As you were going out and doing “things” every single Friday night, there were those older friends claiming to greatly enjoy quite the opposite – “doing nothing.” They must have been kidding themselves, right? Sure, they had found a way to rationalize totally forgettable Friday evenings, but deep down they wished to be living how you were living, which was indeed how they once lived.
With youthful confidence, you vow to avoid the same mistake. Then years pass. Then your body starts aching in frustrating ways. Then, just as Legos lost appeal with time, the “things” you defined as “things” no longer deserve the same positive status. And so you chuckle and realize those older friends may not have been rationalizing anything at all. In this moment, full capitulation is possible: Ha. I was so stupid when I was 22. This humbling may even extend to your current self: Wow. I should probably drop some of my 35-year-old certainty because if I grow at all, in 10 years I’ll look back and again view my younger self as stupid.
As productive as those takeaways are, it’s not all that’s to be learned, for the notion that younger versions of yourself were totally devoid of wisdom is, I daresay, foolish. Yes, running on the sweet licorice taste of Jägermeister until 5am is no longer appealing. But it wasn’t the taste that kept you out anyway; it was the random possibility. Maybe you’d meet somebody. Maybe memories would be created. Maybe you’d learn something in the uninhibited conversation that only occurs in the wee hours. Strip away the alcohol, and all these possibilities sound as good now as they ever did.1
Growth is not linear. There is learning and unlearning, and then relearning some of what you unlearned.2 You’ll have it figured out one day only to face an existential crisis the next. This should all make us not only respectful of the future, but also the past. And in the case at hand, that younger out-of-control partier understood something deep and true: random possibility injects color into one’s life. Now, this may seem banal, but adult behavior generally tells me it’s far from obvious. It’s schedule this and routine that and the days blend into weeks and weeks into months and, well, fuck. 3
Not that scheduling is bad or that there isn’t tremendous joy to be found in the day-in-day-out. Furthermore, it makes sense that as one gains self-knowledge, possibility is less necessary since you’ve already run tests proving what you like. Still, those color injections should never disappear entirely, if only because they (a) extend time and (b) show that there is always more to know about yourself and the world. Appreciate (a) by thinking back about a month of commuting to work. If the month unfolded cleanly, you may not be able to remember a single commute, and thus the month feels short. If the month was filled with wild divergences from “normal” – you witnessed a car crash; you started taking slightly different routes in hopes of shaving some time here or there; or you listened to one completely new album per week – the month feels long.4 (b) is much ado about life satisfaction, which is also much ado about relearning what your childhood self knew: discovery is a reliable pathway to awe, wonder, and fulfillment.5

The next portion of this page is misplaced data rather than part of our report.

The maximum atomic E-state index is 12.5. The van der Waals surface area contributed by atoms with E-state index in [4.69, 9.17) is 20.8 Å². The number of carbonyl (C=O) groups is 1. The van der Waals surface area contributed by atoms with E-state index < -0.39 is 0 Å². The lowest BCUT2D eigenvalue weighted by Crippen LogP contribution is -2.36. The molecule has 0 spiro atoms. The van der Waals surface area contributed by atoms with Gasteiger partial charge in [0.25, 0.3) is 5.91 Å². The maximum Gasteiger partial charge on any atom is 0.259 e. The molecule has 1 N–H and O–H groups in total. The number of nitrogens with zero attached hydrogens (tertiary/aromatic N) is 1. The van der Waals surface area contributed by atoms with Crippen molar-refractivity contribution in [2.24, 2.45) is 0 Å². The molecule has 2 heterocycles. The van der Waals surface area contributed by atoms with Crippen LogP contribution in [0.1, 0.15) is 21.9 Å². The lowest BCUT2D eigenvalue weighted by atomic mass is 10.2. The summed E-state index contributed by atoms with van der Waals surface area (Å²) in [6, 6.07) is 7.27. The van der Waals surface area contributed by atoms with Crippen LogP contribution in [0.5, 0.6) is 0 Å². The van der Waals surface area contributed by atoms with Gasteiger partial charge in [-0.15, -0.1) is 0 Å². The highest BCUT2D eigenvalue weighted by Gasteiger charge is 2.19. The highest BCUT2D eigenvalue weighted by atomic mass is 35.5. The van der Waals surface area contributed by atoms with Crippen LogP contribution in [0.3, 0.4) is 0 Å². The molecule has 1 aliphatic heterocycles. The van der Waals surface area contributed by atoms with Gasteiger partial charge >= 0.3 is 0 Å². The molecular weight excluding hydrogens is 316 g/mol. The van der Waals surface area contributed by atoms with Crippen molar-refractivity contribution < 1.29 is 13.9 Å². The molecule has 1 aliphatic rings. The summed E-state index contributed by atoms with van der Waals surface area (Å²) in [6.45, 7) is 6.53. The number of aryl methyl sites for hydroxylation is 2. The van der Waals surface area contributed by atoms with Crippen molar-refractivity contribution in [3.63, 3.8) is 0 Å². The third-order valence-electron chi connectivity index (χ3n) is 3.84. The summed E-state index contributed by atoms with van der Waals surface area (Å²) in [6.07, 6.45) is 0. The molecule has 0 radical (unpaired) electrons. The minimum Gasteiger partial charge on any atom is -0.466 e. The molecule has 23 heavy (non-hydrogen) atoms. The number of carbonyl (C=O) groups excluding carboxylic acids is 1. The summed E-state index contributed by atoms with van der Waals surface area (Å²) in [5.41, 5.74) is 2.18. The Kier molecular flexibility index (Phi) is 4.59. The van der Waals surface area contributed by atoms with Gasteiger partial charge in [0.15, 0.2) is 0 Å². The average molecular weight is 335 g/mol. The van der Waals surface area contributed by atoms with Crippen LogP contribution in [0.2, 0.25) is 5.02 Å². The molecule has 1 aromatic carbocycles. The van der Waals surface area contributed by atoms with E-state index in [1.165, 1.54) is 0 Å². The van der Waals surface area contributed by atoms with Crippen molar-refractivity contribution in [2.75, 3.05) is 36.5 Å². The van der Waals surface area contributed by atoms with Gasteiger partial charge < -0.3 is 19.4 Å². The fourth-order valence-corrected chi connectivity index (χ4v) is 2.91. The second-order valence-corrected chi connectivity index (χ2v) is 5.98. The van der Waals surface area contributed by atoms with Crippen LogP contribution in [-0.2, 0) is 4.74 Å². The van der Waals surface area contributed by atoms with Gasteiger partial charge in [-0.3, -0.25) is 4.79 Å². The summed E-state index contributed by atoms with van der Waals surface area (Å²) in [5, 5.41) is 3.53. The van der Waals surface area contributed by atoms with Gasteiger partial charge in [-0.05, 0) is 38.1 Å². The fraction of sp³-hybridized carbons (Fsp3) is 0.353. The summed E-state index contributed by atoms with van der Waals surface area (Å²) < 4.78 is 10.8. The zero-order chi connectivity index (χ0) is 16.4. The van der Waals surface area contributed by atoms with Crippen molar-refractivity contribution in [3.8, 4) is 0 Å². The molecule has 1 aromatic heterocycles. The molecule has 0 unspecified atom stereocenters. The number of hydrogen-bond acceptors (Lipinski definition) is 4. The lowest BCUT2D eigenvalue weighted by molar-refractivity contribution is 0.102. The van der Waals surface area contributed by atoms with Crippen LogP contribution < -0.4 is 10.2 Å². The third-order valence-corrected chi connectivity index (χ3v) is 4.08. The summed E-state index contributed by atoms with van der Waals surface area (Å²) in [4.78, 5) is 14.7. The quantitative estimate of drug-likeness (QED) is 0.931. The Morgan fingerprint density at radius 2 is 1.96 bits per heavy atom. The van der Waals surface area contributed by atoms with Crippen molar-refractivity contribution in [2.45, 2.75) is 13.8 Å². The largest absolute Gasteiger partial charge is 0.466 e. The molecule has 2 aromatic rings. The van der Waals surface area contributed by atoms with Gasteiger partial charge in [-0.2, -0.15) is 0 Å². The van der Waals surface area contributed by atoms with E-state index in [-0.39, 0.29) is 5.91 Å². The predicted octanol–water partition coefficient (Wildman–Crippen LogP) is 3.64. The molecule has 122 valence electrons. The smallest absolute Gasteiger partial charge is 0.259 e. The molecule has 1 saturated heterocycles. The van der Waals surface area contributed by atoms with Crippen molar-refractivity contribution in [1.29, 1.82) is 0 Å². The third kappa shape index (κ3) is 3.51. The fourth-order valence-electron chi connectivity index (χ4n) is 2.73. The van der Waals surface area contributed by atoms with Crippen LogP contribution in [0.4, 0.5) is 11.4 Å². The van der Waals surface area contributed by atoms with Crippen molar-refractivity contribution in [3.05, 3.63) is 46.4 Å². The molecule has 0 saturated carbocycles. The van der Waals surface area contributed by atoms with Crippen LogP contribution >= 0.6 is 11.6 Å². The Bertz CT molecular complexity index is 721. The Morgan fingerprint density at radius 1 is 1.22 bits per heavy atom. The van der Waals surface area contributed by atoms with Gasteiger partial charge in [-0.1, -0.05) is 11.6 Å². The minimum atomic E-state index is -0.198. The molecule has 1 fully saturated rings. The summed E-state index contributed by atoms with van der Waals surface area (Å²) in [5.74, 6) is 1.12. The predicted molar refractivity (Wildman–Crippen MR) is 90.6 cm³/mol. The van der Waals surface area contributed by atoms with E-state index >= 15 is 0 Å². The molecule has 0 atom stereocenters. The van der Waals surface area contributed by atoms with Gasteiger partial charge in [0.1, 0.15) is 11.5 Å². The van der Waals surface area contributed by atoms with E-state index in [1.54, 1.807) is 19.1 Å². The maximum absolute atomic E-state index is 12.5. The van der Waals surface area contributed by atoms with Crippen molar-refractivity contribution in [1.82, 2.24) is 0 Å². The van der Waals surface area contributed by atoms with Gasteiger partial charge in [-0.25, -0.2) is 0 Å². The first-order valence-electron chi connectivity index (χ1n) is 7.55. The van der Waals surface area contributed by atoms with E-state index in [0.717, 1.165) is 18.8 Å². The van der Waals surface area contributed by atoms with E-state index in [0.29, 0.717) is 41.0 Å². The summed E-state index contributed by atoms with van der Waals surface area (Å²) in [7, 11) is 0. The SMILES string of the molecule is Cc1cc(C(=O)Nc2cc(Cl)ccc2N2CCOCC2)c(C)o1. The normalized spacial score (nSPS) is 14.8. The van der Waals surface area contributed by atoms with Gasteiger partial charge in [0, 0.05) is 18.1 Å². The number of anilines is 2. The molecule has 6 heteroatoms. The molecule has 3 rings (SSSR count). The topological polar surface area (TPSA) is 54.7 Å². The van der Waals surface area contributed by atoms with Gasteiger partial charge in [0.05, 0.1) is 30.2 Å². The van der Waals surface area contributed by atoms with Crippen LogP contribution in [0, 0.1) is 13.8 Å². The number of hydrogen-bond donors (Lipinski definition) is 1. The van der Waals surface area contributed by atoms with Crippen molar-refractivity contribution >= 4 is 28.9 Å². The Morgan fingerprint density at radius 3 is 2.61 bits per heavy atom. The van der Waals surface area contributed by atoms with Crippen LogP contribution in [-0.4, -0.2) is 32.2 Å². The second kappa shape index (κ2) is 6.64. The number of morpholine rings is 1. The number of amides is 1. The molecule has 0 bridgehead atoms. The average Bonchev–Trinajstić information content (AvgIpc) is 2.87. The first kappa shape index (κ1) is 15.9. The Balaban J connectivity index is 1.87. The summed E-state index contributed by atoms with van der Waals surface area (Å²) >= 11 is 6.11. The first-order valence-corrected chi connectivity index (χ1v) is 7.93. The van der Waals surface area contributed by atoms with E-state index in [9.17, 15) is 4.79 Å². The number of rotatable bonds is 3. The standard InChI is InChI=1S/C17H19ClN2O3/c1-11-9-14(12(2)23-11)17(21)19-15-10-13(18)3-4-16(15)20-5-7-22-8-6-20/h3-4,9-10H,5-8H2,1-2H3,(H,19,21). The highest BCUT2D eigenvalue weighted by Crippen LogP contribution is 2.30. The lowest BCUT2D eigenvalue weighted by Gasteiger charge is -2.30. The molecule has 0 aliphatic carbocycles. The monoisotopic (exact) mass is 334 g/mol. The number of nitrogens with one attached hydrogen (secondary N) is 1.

xxxxxxxxx being a living, breathing color injection is the reason I was at your wedding. It’s striking how easily he could have played an entirely different role. I’ve met many friends of friends, developed short-term bonds with strangers at bachelor parties and received countless promises to stay in touch, and yet rarely does an extended color injection occur. xxxxxxxxx was different. He was always willing to make the vital efforts necessary to elevate beyond passing acquaintances. These efforts were random possibilities. With a single message of I’m going to be in town, a Friday is transformed from something likely forgettable into Well, what can we do? Of course, there is no guarantee the night will suddenly be extraordinary, but the probability of (a) & (b) happening dramatically increases. Which, yes, is a pretty good recipe for the extraordinary.
While I know xxxxxxxxx in a much different capacity, it seems reasonable to assume that she occupies a similar role for many of her friends.
Even for the most introverted among us, life feels more meaningful with others. When you watch a TV show by yourself, it’s “doing nothing” in a way that watching the same show with one other person is not. Be comfortable alone, by all means; learn to entertain and amuse yourself. But don’t become so good in isolation that seeing others induces annoyance or dread. Because there is still, forever and always, a world of possibility that’s most easily accessed with other people.
You both remind me of this truth, and for that I’m thankful.
Thanks also for including me in your wedding.
- Except the wee hours part.
- Perfect, innocuous example: the 12-year-old yearning for permission to go to the movies will successfully employ countless negotiation tactics his future self will read about in books like “Getting to Yes” when that future self decides he needs to be better at negotiation aka needs to reclaim the skills he once possessed.
- These elements are also strongly creeping into childhood as well.
- Yup, this is all in your head, but what’s in your head matters terribly when it comes to feeling satisfied about one’s life.
- It’s tempting to dismiss child-like discovery as only being possible in early youth when everything is so new. This dismissal misses the fact that many of the most interesting discoveries are only available to educated adults. Seeing the sun may be cool and all, but it’s not nearly as riveting as, say, quantum mechanics.